Living in the Midwest you sort of get used to the weather When I first moved to the Midwest from the West Coast where I'd been based as a pilot, I'd never seen a tornado, only hearing that when they are bearing down on you, they sound like a freight train. One night home alone, I saw the portent of danger in a tornado warning on TV. Alone, and not sure of what county was which, having been in the area only days, I felt fear. I felt more than that when I heard, through the sound of the howling wind and thunder, the sound of a train. I took cover in the bathtub with a twin mattress pulled off the guest bed, the family dog preferring to be sucked up like a giant fur ball in a vacuum cleaner than leave his warm spot by the fire, refusing to budge. It passed, and unharmed I called my neighbor who couldn't stop laughing. For what I'd heard was not a tornado, as there wasn't one, just a good storm. It was the train that ran through the 20 acres behind my new home every night a little after 10.
I broke a couple local speed laws and got inside my garage as the rain hit and she and I shared a biscuit (mine was shaped like a cold beer) in the closet in the center of my little home. I left the garage door open, likely to get a lot of wet inside but that way my neighbor the cop would know I was home if there was damage and would check on me.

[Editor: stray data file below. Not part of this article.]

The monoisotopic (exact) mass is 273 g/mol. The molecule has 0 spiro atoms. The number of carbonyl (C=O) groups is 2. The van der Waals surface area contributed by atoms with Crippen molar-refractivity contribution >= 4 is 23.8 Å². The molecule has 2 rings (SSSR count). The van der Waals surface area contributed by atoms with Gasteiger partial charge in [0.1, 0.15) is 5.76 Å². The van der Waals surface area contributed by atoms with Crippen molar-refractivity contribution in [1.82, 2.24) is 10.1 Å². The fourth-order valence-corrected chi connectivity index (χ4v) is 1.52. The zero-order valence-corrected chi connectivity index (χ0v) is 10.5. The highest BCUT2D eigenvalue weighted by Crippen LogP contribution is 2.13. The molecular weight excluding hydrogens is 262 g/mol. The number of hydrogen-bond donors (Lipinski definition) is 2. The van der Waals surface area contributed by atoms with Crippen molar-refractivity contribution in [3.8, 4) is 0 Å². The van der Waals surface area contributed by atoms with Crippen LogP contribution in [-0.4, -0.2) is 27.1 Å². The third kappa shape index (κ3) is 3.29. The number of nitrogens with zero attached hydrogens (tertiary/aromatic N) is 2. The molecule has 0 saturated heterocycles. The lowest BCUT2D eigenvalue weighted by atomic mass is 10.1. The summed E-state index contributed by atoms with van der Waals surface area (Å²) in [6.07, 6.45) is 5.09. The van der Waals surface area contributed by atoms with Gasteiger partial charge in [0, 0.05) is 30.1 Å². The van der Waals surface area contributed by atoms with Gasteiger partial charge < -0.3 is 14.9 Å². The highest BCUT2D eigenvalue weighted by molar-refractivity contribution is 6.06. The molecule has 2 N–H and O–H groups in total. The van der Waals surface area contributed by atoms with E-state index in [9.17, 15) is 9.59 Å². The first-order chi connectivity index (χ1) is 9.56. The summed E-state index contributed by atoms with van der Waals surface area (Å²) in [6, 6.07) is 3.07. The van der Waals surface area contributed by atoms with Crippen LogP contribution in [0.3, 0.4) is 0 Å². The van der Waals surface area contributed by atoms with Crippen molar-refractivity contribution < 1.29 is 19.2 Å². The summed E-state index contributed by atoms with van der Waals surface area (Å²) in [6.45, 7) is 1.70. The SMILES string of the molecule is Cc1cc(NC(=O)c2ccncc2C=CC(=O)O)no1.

We didn't hear much really but normal storm sounds, but came out when sounds of rain and sirens faded away. I called Roberta X to make sure she was OK, and she was, though Random Numbers the Cat didn't like the basement much.
A big tree on the corner is split in half but other than that, no damage at my place, but there were several homes destroyed in the area.
Apparently, THIS is what was following me home and touched down about a quarter mile from the Crash Pad.
Picture from the local news, and I totally recognized the building.
I got a call that there were no deaths, or serious injury, but a lot of property damage and many homes uninhabitable. This one was in my little burb, the RV picked up from a neighbor's and dropped through a roof.
She is all happy, and I am all hoppy.
But we're safe.
I barked and scared it away. I should get another biscuit.